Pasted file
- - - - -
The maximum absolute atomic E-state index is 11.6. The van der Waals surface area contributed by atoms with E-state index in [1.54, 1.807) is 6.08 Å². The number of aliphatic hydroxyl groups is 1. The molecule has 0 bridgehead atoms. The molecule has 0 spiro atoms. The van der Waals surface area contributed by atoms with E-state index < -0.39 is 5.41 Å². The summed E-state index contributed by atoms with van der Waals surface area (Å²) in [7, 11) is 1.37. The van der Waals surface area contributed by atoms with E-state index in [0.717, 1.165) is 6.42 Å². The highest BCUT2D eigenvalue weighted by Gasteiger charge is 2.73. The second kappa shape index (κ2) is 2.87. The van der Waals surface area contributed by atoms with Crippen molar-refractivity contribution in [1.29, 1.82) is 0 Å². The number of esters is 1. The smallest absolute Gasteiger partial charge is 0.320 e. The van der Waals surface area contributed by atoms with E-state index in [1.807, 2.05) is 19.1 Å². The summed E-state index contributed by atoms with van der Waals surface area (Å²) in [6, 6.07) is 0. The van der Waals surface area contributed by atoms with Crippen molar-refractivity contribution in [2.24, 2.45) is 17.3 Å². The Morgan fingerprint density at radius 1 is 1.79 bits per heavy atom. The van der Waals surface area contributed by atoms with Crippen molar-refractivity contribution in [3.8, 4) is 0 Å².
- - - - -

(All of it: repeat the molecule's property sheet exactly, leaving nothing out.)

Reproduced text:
The maximum absolute atomic E-state index is 11.6. The van der Waals surface area contributed by atoms with E-state index in [1.54, 1.807) is 6.08 Å². The number of aliphatic hydroxyl groups is 1. The molecule has 0 bridgehead atoms. The molecule has 0 spiro atoms. The van der Waals surface area contributed by atoms with E-state index < -0.39 is 5.41 Å². The summed E-state index contributed by atoms with van der Waals surface area (Å²) in [7, 11) is 1.37. The van der Waals surface area contributed by atoms with E-state index in [0.717, 1.165) is 6.42 Å². The highest BCUT2D eigenvalue weighted by Gasteiger charge is 2.73. The second kappa shape index (κ2) is 2.87. The van der Waals surface area contributed by atoms with Crippen molar-refractivity contribution in [1.29, 1.82) is 0 Å². The number of esters is 1. The smallest absolute Gasteiger partial charge is 0.320 e. The van der Waals surface area contributed by atoms with E-state index in [1.807, 2.05) is 19.1 Å². The summed E-state index contributed by atoms with van der Waals surface area (Å²) in [6, 6.07) is 0. The van der Waals surface area contributed by atoms with Crippen molar-refractivity contribution in [2.24, 2.45) is 17.3 Å². The Morgan fingerprint density at radius 1 is 1.79 bits per heavy atom. The van der Waals surface area contributed by atoms with Crippen molar-refractivity contribution in [3.8, 4) is 0 Å².